What TV antenna's do you guys use for broadcast - I have one but can barely get 2 channels and they are both snowy no matter what I do
Your ability to receive and watch over-the-air broadcasts depends so much on the geography of your specific area. Sometimes it is impossible to get good signals because of mountains and other obstructions. Those people resort to cable or satellite. Many small rural cable companies came into existence to provide regular over-the-air broadcasts to those who could not otherwise receive them.
Naming specific antennas is a waste of time without other context. We have a basic Winegard antenna. I have no idea which model number it is, but it looks like the typical home antenna of the 1950s or 1960s, with lots of little metal rods sticking out. I looked on Amazon, and it looks similar to the model HD8200U. It has always worked well for us, whether analog or digital signals.
I run the cable directly to a PCT MA28PN - an RF splitter/amplifier, which sends the antenna signal throughout the house. I have already observed that if I disconnect the power to the box (turn off the signal amplifier), the signal doesn't degrade, so I leave it off and it is just a basic 7-port splitter.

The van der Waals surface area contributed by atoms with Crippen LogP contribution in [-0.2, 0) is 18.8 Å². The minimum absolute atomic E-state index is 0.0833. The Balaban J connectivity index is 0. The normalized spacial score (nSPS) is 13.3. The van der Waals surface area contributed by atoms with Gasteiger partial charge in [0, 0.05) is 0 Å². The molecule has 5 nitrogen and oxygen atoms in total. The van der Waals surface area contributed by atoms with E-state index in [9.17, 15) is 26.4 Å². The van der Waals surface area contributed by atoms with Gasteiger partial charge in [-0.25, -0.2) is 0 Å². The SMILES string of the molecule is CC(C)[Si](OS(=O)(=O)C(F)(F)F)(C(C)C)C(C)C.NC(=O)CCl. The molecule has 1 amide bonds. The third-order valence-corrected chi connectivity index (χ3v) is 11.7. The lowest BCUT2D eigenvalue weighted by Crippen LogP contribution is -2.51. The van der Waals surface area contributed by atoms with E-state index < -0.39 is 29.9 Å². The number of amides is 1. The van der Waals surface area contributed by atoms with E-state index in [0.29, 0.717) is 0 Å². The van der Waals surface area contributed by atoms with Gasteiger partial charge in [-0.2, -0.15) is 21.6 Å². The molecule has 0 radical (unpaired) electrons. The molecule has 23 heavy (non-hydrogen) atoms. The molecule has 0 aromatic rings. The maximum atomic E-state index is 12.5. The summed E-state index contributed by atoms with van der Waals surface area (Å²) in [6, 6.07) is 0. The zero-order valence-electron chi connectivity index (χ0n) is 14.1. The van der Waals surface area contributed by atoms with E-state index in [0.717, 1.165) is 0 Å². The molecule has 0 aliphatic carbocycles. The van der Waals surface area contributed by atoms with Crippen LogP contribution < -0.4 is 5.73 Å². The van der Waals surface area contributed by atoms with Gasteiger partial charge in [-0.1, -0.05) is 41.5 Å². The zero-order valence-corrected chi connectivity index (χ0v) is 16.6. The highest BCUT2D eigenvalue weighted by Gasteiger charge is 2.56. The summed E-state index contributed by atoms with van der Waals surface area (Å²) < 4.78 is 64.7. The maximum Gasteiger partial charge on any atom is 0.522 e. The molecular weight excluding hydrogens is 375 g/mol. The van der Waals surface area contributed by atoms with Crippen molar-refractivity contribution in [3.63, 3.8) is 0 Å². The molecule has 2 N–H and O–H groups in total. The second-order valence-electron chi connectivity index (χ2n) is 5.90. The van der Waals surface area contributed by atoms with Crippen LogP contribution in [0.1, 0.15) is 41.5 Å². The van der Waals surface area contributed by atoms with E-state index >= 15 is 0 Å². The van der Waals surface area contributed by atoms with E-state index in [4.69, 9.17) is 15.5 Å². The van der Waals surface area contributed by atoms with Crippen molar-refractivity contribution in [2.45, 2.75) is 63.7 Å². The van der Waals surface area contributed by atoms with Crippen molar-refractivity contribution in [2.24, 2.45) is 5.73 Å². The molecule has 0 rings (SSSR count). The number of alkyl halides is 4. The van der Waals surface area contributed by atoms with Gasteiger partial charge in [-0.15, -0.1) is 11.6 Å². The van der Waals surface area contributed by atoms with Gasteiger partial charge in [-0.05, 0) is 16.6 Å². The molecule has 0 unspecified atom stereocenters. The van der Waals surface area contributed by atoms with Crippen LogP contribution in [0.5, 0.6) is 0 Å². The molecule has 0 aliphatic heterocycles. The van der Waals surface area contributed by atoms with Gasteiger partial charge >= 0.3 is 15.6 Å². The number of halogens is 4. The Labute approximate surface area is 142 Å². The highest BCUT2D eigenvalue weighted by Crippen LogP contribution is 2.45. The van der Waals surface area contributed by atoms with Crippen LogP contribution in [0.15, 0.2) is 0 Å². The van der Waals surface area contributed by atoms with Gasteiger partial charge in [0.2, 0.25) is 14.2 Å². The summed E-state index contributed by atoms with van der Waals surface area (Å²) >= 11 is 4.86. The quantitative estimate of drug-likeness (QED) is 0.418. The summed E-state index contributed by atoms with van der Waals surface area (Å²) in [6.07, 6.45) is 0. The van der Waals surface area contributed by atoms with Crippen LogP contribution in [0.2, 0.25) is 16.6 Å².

I live in Southern California. Nearly all over-the-air radio and television signals are broadcast from Mt. Wilson, near the observatory. (Bring your induction cookware with you so you can watch eggs fry near the broadcast antennas!) Most people in Southern California have a direct line-of-sight view of Mt. Wilson and get a very strong signal, but there are pockets all over where the hills and mountains block the view. Sometimes you can get a marginal signal and boost it with an amplifier. In my experience, that fails as often as it works. With today's digital broadcasts, most of the time the images are either very clean, or unwatchable.
Because your living situation (geographically) is unknown, it is difficult to recommend a specific remedy. The first thing to do might be to find a neighbor with a good signal, and ask them how they do it.
(Caveat emptor: By the way, the eggs comment was my attempt at humor, but I swear you can feel the static electricity on your arm hairs around there.)